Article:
Well yeah, now. Since the crisis the threat is deflation. But suppose we set the crisis aside as the inevitable consequence of bad policy, and just look at the period of bad policy. There was inflation all the while. It just wasn't in the news anymore, like radioactivity in Japan. But it was there all the while.

You write:
"Inflation during the 70's (1970 to 1980, inclusive) averaged a hefty 7.7%, while Real GDP growth averaged 3.2%... The point of this post is to emphasize how different now is from the 70's. Real growth over the last 8 years has averaged under 1.8%. CPI inflation has averaged 2.5%."

Reaganomics suppressed inflation, and low inflation suppressed growth, and things continued to get worse. Don't compare the recent numbers to the 1970s. Compare them to the goal of 3½% or 4% growth with price stability. We have sluggish growth, and we have inflation: We have stagflation. Reaganomics did not solve the problem.

Recall your definition: "Stagflation is an unusual economic condition characterized by low growth and high unemployment (stagnation) coupled with generally rising prices and wages (inflation.)"

We never solved the stagflation problem. We never eliminated the excessive debt that burdened the economy, creating costs that led to stagnation and solutions that embraced "inflation stability" rather than price stability.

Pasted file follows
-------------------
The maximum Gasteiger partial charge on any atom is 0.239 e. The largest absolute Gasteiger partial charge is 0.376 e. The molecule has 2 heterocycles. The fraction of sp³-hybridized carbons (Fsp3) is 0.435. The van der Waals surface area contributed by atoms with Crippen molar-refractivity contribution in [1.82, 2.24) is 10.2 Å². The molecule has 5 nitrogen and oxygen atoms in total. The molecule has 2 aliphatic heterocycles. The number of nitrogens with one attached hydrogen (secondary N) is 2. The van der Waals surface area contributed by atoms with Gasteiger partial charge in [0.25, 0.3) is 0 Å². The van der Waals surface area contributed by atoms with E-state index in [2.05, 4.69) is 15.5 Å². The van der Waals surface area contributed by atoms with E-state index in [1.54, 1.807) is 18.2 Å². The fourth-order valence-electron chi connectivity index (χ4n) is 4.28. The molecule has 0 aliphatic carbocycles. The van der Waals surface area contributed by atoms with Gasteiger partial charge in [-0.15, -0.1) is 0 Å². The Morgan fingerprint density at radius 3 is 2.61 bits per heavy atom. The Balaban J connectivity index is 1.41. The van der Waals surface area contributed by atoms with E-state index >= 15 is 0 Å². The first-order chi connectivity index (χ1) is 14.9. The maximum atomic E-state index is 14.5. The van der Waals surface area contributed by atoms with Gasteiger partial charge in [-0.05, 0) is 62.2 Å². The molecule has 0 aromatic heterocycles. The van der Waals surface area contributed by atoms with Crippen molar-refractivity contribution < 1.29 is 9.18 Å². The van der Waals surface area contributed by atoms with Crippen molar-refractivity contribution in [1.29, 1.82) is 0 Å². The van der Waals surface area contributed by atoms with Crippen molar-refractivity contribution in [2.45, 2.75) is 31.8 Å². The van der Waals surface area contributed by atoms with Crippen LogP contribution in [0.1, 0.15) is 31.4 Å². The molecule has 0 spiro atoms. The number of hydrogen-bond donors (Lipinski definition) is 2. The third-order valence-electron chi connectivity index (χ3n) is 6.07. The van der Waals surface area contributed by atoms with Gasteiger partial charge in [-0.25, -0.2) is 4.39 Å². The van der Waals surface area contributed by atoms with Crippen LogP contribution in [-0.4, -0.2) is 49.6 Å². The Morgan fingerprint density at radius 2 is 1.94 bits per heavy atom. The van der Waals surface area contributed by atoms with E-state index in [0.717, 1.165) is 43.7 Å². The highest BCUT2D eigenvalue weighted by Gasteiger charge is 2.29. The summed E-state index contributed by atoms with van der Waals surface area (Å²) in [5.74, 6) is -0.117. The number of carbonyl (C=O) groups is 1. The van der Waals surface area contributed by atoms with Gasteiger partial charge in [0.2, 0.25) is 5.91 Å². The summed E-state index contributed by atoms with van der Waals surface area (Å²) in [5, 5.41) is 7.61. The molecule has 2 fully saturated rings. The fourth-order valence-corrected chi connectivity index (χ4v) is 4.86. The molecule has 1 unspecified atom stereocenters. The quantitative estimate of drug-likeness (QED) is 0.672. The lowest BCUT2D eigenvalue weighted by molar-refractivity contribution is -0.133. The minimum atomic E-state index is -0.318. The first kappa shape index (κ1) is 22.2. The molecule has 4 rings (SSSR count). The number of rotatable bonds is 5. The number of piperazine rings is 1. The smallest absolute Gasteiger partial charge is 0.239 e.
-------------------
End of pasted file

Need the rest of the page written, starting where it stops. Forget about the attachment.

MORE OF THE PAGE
Jazzbumpa said...

Yes, the difficulty comes from the different frequencies. To get the 70's graph, I copied the quarterly data into the all 3 months of each quarter. Doing this for years of data is a real PITA!

We are bantering over semantics. For stagflation you have to have HIGH inflation, not the disinflation we have had for decades. The stagnation part is what has lingered - and gotten worse. The inflation has not, and for stagflation, you have to have both.

Further, they both must be troublesome. CPI inflation of 2.5% is not troublesome. In fact, it is too low. And even more so, since CPI overstates inflation in the current situation, where energy shocks are not affecting core inflation.

I do not believe Reaganomics suppressed inflation. Propose some mechanism where profligate spending, reduced taxation and record deficits are anti-inflationary. I'm pretty sure you can't make that case.

Inflation was in a bubble, and it burst.

By the way, the threat has been deflation for a decade. Everybody has forgotten 2002.

I'm comparing now to the 70's specifically to refute your clam that we have stagflation NOW.

I agree that we never solved the stagflation problem. It faded away on its own, when inflation started to drop.

Cheers!
JzB

The Arthurian said...

"I'm comparing now to the 70's specifically to refute your clam that we have stagflation NOW."

Sorry about that. Not the first time I have generated confusion that way. It's in my NYRs.

"CPI inflation of 2.5% is not troublesome. In fact, it is too low."

Oh, that sounds so much like a call for inflation stability. I'm the last man standing, calling for price stability.
See Friedman here.

I think "the disinflation we have had for decades" corresponds to the declining GDP growth trends we have had for decades. The economy is shriveling up. Doesn't mean stagflation went away. Look at all the calls for more spending to increase growth: the objection is that it would cause inflation. Those guys are saying growth is okay. You are saying inflation is okay. I am saying the problem remains.

"Inflation was in a bubble, and it burst."
"I'm pretty sure you can't make that case."

BadTux said...